Annoyingly, I think parts of both arguments have merit. Is it possible that they’re both right?

There is undeniable truth in Billie Jean King’s comment on Twitter:

When a woman is emotional, she’s “hysterical” and she’s penalized for it. When a man does the same, he’s “outspoken” & and there are no repercussions. Thank you, @serenawilliams, for calling out this double standard. More voices are needed to do the same.

Even I’ve watched enough Grand Slams to know that male players are routinely far less deferential to umpires than Serena was, and they are barely ever penalised. Whoever might have otherwise won, it’s undeniable that this umpire’s sexism changed the outcome of the game, and Serena was completely justified in railing against it. Whether it was wilful or unconscious sexism isn’t at all relevant–sexism ought to be challenged, in all of its forms, in elite sport and everywhere else.

Meanwhile, I totally sympathise with Naomi Osaka, whose phenomenal success has been overshadowed by this controversy. She deserved an opportunity to play in her first Grand Slam without any of this drama. The same is true for all elite female athletes–they should be treated as equal to their male counterparts, unencumbered by sexism and misogyny. But in sport, as in life, the patriarchy is still far from smashed, and the results continue to be messy.

Let’s not make the mistake of blaming Serena for distracting us all from Naomi’s victory. Responsibility for that rests solely with the male umpire who treated her in a particular way because she’s a woman.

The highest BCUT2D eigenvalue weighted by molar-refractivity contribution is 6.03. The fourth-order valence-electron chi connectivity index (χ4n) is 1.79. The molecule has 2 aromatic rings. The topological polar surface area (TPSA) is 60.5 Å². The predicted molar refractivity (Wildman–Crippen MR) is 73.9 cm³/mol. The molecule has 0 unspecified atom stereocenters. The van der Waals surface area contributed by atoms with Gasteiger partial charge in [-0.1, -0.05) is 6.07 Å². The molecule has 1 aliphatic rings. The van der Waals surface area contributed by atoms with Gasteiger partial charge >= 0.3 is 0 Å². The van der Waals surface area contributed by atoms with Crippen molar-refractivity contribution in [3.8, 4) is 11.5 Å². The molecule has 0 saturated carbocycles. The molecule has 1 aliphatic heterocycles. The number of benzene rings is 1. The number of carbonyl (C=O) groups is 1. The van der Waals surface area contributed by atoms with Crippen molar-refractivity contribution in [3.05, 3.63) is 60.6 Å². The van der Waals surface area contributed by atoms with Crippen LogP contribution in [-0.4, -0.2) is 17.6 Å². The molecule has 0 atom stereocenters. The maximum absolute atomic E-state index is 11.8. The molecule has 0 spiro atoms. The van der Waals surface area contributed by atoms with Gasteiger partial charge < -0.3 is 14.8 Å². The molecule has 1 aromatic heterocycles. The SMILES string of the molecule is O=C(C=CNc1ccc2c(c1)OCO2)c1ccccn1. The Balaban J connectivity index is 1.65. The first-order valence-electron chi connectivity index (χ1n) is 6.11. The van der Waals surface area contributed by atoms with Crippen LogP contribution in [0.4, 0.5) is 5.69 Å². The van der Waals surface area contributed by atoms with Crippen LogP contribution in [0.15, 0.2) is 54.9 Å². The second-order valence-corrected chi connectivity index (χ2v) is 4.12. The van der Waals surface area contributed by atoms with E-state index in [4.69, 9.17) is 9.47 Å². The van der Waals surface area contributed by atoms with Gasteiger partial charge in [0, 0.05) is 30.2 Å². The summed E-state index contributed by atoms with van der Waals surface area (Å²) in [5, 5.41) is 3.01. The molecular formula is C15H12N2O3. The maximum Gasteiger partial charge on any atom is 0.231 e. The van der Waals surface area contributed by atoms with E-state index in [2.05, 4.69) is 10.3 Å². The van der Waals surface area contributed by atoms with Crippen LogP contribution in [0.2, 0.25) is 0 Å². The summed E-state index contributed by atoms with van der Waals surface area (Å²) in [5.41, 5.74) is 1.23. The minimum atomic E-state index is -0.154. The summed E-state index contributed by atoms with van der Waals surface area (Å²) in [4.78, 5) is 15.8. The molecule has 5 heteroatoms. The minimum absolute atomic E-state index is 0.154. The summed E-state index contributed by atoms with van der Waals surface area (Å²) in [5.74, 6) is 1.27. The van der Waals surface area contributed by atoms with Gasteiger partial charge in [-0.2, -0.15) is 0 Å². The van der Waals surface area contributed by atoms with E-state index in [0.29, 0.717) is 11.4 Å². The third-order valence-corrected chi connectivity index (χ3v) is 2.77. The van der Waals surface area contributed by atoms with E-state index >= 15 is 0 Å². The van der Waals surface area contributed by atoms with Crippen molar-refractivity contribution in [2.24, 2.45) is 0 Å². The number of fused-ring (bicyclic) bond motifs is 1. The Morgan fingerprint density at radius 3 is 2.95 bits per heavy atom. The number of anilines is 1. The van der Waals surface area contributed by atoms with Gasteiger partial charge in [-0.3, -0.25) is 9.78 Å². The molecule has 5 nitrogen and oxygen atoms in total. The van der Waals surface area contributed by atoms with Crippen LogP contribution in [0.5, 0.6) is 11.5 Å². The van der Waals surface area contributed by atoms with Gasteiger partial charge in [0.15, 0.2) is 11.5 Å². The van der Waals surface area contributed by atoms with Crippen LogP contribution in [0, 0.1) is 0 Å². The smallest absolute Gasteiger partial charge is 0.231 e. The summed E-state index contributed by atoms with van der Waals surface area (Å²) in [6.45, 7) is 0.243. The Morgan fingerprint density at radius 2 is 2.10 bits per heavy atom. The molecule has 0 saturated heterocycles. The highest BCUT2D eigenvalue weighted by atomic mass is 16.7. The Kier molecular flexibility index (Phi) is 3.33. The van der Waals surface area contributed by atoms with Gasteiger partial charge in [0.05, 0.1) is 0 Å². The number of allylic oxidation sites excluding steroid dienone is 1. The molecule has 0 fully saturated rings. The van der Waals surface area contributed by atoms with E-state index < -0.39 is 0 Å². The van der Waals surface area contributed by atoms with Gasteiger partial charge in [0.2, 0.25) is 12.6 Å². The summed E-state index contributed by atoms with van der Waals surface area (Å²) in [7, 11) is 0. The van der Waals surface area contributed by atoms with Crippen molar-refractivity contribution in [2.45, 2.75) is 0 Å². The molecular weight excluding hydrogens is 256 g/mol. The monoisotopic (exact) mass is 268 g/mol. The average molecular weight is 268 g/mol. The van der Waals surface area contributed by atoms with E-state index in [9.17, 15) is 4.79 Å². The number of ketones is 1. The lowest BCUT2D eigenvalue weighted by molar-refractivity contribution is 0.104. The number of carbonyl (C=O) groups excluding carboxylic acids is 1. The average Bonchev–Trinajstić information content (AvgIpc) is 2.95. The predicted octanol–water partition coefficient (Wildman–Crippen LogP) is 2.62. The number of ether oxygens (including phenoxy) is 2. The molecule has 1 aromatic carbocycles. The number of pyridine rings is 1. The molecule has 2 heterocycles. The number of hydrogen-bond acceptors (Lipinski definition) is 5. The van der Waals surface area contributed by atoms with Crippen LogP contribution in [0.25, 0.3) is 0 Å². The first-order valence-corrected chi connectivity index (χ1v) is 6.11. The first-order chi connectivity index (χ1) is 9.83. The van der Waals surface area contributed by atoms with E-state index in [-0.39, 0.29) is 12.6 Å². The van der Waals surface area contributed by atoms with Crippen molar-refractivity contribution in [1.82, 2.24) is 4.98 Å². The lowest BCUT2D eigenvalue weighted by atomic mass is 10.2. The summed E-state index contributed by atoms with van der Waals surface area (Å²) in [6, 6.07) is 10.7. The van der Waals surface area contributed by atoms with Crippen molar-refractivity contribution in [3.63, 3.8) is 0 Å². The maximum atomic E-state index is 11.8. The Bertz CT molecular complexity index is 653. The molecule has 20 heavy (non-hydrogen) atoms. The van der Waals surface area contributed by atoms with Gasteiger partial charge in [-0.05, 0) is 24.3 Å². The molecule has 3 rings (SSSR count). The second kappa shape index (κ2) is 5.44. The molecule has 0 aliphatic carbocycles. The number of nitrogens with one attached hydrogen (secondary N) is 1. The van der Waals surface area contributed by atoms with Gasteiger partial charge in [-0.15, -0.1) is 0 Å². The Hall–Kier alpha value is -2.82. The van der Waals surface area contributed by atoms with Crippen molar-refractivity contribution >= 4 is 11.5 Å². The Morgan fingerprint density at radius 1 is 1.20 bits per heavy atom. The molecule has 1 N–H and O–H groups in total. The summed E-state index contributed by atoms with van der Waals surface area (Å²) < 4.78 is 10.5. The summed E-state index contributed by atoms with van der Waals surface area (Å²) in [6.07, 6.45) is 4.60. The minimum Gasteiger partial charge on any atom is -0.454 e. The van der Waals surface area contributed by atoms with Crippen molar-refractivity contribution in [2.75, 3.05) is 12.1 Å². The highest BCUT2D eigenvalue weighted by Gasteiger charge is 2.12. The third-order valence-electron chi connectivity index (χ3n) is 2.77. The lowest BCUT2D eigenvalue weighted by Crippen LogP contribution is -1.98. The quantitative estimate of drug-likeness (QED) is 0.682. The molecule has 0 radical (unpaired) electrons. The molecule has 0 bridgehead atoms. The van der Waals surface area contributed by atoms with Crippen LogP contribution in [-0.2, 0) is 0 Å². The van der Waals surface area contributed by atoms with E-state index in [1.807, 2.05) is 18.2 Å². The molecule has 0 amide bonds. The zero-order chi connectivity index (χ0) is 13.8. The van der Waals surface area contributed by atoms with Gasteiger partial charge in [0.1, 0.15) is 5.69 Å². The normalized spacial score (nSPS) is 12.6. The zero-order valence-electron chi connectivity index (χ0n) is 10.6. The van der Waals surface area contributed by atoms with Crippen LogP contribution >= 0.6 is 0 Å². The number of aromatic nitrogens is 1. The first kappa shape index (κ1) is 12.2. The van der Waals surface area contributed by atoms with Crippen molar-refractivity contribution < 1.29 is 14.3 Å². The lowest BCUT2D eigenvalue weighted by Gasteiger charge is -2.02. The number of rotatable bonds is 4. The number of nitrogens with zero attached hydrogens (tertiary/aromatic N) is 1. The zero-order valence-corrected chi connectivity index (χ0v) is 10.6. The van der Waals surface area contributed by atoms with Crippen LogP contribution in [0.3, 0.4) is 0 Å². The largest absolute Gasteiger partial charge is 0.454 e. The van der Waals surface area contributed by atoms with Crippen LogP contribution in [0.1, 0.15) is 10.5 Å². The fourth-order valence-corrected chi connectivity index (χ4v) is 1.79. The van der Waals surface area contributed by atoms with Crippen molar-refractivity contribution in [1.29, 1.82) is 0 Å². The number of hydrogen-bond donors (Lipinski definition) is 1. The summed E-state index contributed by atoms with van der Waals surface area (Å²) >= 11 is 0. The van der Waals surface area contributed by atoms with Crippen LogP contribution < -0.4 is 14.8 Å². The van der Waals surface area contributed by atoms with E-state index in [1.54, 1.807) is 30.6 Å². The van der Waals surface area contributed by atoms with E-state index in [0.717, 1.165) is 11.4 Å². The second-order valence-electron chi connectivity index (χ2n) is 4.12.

Surely we’ve learned to stop blaming women for the mistakes of men by now?

PS: congratulations on your win, Naomi. I’m sorry that it’s been tainted.

Not an actual review: “The Glass Castle”

Content note: this post includes references to domestic violence and emotional abuse.

Alcohol abuse and homelessness weren’t part of my childhood. As far as I know, my father’s violence wasn’t substance-related, and the austerity he subjected us to never resulted in skipped meals or malnutrition.

In countless other ways, though, my therapist was right. It wasn’t difficult to find parallels between Jeannette Walls’ childhood and my own, and watching the movie based on her memoir was, indeed, cathartic. Eventually. After I worked through the seething mass of memories it laid bare.